Fed set to say whether approves bank plans to return money to investors


The Federal Reserve is due to say today whether it approves banks' plans to pay dividends and/or repurchase stock. The process is spread out over a week so that banks can alter their programs if they don't receive Fed authorization.

Last year, the Fed told JPMorgan (JPM) and Goldman Sachs (GS) to change their capital-allocation plans.

The Fed's decision will come a week after it said that 29 out of 30 banks had passed its stress tests.

Relevant tickers include C, MS, BAC, BK, AXP, COF, C, FITB, PNC, RF, STT, STI, USB, WFC, ZION.

ETFs of interest: KBE, KBWB, KRE, KCE, KBWC, XLF, IYF, PFI, VFH, RYF, RWW, FAS, UYG, FAZ, SKF, SEF, IAI, FXO, PSCF, KBWD, KBWB, IYG, FINU, FINZ.

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Comments (15)
  • Donjean4
    , contributor
    Comments (8) | Send Message
     
    I like the way BAC passed, because they barely did. But that is good enough and they have time to improve which is what they are doing. I infact they were number 29 out of 30 banks but number 30 did not pass.
    26 Mar 2014, 04:55 AM Reply Like
  • 808Amigo
    , contributor
    Comments (455) | Send Message
     
    Yeah, everyone seems to assume passing by large margin is best but the opposite (passing as narrowly as possible) could be the better managed result. After all, the result of the test is absolutely no surprise to banks' officers so why deploy excess reserves non-productively?
    26 Mar 2014, 07:57 AM Reply Like
  • thenoffya
    , contributor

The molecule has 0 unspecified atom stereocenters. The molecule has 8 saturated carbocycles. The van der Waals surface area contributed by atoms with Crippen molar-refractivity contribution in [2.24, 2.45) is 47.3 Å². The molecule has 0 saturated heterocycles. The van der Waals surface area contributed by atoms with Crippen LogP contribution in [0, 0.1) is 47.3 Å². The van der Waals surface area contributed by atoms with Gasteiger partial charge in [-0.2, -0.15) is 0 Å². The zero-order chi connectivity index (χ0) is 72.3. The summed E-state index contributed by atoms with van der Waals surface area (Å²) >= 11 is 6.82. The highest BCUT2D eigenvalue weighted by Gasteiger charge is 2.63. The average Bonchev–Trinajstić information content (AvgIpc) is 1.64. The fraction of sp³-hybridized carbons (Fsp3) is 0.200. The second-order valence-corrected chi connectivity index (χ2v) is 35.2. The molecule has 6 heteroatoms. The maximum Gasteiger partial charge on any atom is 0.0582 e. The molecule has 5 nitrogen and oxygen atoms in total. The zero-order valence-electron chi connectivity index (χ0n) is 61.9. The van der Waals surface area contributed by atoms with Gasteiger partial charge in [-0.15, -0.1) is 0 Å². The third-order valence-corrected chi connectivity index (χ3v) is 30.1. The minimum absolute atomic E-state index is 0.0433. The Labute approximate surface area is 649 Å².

Comments (164) | Send Message
     
    "Yeah, everyone seems to assume passing by large margin is best but the opposite (passing as narrowly as possible) could be the better managed result. "

     

    Sure, barely surviving and needing a bunch of government handouts is "better managed". Yeah, they don't need them now, but the whole point of the stress tests is to make sure they NEVER need them again. I think being further from the dividing line between surviving and not surviving means better management. Having the ability to make money and still "deploying (sic) reserves non-productively" means, to me, that you are a better managed bank.
    26 Mar 2014, 08:40 AM Reply Like
  • AJG2
    , contributor
    Comments (32) | Send Message
     
    Sorry, but your not thinking about how to manage money. You just don't understand the idea of asset management. You don't keep money in reserve when you don't need to!
    26 Mar 2014, 11:57 AM Reply Like
  • thenoffya
    , contributor
    Comments (164) | Send Message
     
    "You don't keep money in reserve when you don't need to! "

     

    Exactly! Then when you NEED it, you don't have it, and you fail. Congrats! You are now a failure!

     

    This isn't about asset management, it's about not failing as a bank. Escaping by the skin of your teeth in good times only means bad management or straight stupidity. Escaping by the skin of your teeth in bad times only means you were lucky the situation didn't get worse.
    26 Mar 2014, 12:58 PM Reply Like
  • AJG2
    , contributor
    Comments (32) | Send Message
     
    You have a weird view of what is success or failure.